How to Submit a Single URL to Google With a Crawl Request?
For new URLs or updated URLs, you can follow these steps to submit a single URL to Google.
- Open Search Console, log in to your account and select the website that contains the URL that you’re about to upload.
- Next, you’d have to access the “URL inspection report”. You can find the same at the top of the sidebar menu, below “Overview” and “Performance”. There’s also a shortcut way to access this report via the search bar in GSC. You have to paste the URL in the search bar, post which a popup will show saying “Retrieving data from Google index” and then the report will load.
- If the URL is already crawled and indexed by Google, the report will state that the URL is already on Google. A new-page will, however, generate a report saying that the URL is not on Google, which confirms that you have to take the next step, i.e., Requesting URL indexing.
- When your report loads, you have to first double-check your webpage and its content using the “Test Live URL” option. Then you need to submit the page to Google through the “Request indexing” option. Again, you have to give a few days to a few weeks to Google to index your site. Once indexed, you can start tracking its performance on the GSC.
RIP Google URL Submit Tool! No More Bulk URL Submission to Google
Earlier, Google offered the “Submit a URL” option for all its users to enable faster indexing of websites and URLs to its search index.
The “Submit URL” option was widely used by blog managers, webmasters, and outsourced SEO experts, to push pages of client websites for faster indexing.
It was easy as webmasters could save the time spent asking clients their search console details to submit URLs through the “Fetch as Google” option.
However, Google’s URL submit tool is now dead! The confirmation about the same, came on Wednesday after the search engine giant pulled the plug on one of its widely used services.
Why has Google killed the URL submit tool?
SEO experts, who were using this tool for submitting backlinks and for faster indexing, will face the heat as they are currently left with no other option other than waiting for their links to be crawled by Google naturally.
The submission of URLs was possible even for users who didn’t have to sign in. It is possible that Google detected webmasters using the service for adding bulk URLs for indexing, which could have prompted them to discontinue it.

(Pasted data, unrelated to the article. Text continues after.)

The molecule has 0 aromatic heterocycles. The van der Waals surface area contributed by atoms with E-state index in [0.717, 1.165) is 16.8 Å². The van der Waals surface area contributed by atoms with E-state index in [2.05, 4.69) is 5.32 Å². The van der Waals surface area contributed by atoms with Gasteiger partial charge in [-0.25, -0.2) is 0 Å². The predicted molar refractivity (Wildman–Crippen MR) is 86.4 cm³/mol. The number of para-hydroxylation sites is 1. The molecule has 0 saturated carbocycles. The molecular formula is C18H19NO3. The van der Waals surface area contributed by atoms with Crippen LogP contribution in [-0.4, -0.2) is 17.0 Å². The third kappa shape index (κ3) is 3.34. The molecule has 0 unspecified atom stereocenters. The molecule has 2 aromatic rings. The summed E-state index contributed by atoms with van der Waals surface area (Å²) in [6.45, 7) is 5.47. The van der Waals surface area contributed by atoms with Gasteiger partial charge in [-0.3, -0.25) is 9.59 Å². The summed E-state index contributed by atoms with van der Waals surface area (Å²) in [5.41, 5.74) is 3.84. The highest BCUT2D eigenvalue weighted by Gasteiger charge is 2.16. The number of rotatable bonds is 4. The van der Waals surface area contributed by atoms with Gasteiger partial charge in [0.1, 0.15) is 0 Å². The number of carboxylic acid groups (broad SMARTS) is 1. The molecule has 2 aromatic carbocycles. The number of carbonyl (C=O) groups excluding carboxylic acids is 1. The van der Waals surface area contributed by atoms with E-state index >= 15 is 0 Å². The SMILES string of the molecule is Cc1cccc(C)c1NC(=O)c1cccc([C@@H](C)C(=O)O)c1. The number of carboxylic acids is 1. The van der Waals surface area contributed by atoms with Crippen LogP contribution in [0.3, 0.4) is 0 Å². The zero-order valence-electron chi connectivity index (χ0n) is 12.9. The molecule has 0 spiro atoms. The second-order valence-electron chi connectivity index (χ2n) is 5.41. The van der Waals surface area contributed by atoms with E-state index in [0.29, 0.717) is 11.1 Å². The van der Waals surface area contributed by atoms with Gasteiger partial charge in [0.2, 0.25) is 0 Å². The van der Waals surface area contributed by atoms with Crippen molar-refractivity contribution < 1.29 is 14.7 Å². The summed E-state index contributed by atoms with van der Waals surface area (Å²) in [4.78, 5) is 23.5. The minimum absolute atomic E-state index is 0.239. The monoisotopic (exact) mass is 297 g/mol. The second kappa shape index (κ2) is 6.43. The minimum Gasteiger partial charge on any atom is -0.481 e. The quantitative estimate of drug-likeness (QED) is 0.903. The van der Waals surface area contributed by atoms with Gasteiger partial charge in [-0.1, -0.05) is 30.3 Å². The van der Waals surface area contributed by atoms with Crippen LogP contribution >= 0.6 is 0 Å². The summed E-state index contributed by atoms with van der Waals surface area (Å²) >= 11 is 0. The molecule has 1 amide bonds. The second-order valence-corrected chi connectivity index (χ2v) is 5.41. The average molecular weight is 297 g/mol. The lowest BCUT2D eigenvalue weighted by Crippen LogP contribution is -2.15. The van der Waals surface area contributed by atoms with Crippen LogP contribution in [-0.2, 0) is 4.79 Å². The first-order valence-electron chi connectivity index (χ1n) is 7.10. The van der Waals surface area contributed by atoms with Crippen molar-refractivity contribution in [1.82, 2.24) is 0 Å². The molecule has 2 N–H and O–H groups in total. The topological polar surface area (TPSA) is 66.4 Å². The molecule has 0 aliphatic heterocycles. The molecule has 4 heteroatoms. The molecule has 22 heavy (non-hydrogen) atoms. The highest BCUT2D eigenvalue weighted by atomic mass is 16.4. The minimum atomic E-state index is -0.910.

“We’ve had to drop the public submission feature, but we continue to welcome your submissions using the usual tool in the Search Console and through sitemaps directly,” announced Google, through its official twitter Google Webmaster account.
We've had to drop the public submission feature, but we continue to welcome your submissions using the usual tool in Search Console and through sitemaps directly.
— Google Search Central (@googlesearchc) July 25, 2018
The Submit URL option was added to Google search back in 2008 and later added it to its Classic Webmaster Account in 2012; with a few minor design changes. Since then, the feature was part of Google Webmasters and later the Search Console.
The removal of the ‘submit URL feature’ from the Google search console has globally come to effect.
“Cling on to Fetch as Google and Sitemap”, says Google:
With the elimination of Google’s free URL submission tool, webmasters will now have to use the “Fetch as the Google” option in the Search Console, to make indexing faster.
This latest move of the search engine giant has once again stressed the importance of having sitemaps.
“Want to let us know about new or updated pages quickly? Use Search Console’s Fetch & Submit for individual pages, or have your CMS tell us directly with a sitemap file or feed,” Google tweeted.
What has John Mueller said about the URL submit tool?
Over the last few months, webmasters have been noticing Google being fussy to index URLs that were submitted through the public URL submission tool.
With this announcement that was made on Wednesday, it seems like the strategic move to kill off the tool, that has allowed users to submit URLs without signing in to search console, was well thought out.
Earlier, John Mueller, the Senior Webmaster Trends Analyst – Google, had said that the URL submit tool need not be used if your content is well written with added value, during one of his webmaster sessions. He also identified a few scenarios wherein the tool might become handy for webmasters.
“…The one time I would recommend using the submit URL tool is when you have, like, real issues on your website that you urgently need to fix and you will urgently need to have Google reflect that in the search results.
So, for example, you removed something private that you actually published. That would be a good candidate for this tool. Maybe, you had this wrong phone number in your title in your search results and people were calling up someone else accidentally. That would be something that you’d want to get re-indexed and want it processed, as quickly as possible.”
While it is a good practice to submit URLs to Google for indexing, it doesn’t guarantee that your webpage will rank in the search engine. Crawling and indexing websites are a part of SEO. To ensure that your site ranks well on Google, you have to consider other essential factors like site speed, quality of content and keywords used. By implementing the right SEO strategies, your content will have a greater potential to rank on Google.